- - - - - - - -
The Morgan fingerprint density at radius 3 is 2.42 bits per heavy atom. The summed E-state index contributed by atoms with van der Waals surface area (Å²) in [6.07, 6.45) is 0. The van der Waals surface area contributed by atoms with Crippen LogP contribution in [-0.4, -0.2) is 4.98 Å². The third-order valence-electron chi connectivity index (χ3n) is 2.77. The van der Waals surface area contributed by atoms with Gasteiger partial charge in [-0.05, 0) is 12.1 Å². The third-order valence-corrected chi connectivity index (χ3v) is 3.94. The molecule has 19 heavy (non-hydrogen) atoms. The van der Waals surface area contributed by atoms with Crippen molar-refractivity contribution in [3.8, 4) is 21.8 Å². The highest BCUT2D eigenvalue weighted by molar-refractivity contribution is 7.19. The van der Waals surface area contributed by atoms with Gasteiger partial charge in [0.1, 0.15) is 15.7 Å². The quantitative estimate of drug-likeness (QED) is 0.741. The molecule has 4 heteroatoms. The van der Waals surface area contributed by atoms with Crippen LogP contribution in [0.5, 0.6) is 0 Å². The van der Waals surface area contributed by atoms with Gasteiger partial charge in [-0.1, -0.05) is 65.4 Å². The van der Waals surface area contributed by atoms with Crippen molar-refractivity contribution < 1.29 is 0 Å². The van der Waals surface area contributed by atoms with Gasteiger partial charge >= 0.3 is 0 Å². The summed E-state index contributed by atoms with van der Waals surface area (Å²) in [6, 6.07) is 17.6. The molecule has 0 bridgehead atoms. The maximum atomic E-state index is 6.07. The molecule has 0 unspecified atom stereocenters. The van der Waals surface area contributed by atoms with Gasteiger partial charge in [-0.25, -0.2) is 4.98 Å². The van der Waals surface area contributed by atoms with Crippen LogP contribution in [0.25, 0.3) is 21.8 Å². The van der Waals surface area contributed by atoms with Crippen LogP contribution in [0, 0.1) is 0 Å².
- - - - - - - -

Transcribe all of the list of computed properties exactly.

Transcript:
The Morgan fingerprint density at radius 3 is 2.42 bits per heavy atom. The summed E-state index contributed by atoms with van der Waals surface area (Å²) in [6.07, 6.45) is 0. The van der Waals surface area contributed by atoms with Crippen LogP contribution in [-0.4, -0.2) is 4.98 Å². The third-order valence-electron chi connectivity index (χ3n) is 2.77. The van der Waals surface area contributed by atoms with Gasteiger partial charge in [-0.05, 0) is 12.1 Å². The third-order valence-corrected chi connectivity index (χ3v) is 3.94. The molecule has 19 heavy (non-hydrogen) atoms. The van der Waals surface area contributed by atoms with Crippen molar-refractivity contribution in [3.8, 4) is 21.8 Å². The highest BCUT2D eigenvalue weighted by molar-refractivity contribution is 7.19. The van der Waals surface area contributed by atoms with Gasteiger partial charge in [0.1, 0.15) is 15.7 Å². The quantitative estimate of drug-likeness (QED) is 0.741. The molecule has 4 heteroatoms. The van der Waals surface area contributed by atoms with Crippen LogP contribution in [0.5, 0.6) is 0 Å². The van der Waals surface area contributed by atoms with Gasteiger partial charge in [-0.1, -0.05) is 65.4 Å². The van der Waals surface area contributed by atoms with Crippen molar-refractivity contribution < 1.29 is 0 Å². The van der Waals surface area contributed by atoms with Gasteiger partial charge >= 0.3 is 0 Å². The summed E-state index contributed by atoms with van der Waals surface area (Å²) in [6, 6.07) is 17.6. The molecule has 0 bridgehead atoms. The maximum atomic E-state index is 6.07. The molecule has 0 unspecified atom stereocenters. The van der Waals surface area contributed by atoms with Gasteiger partial charge in [-0.25, -0.2) is 4.98 Å². The van der Waals surface area contributed by atoms with Crippen LogP contribution in [0.25, 0.3) is 21.8 Å². The van der Waals surface area contributed by atoms with Crippen LogP contribution in [0, 0.1) is 0 Å².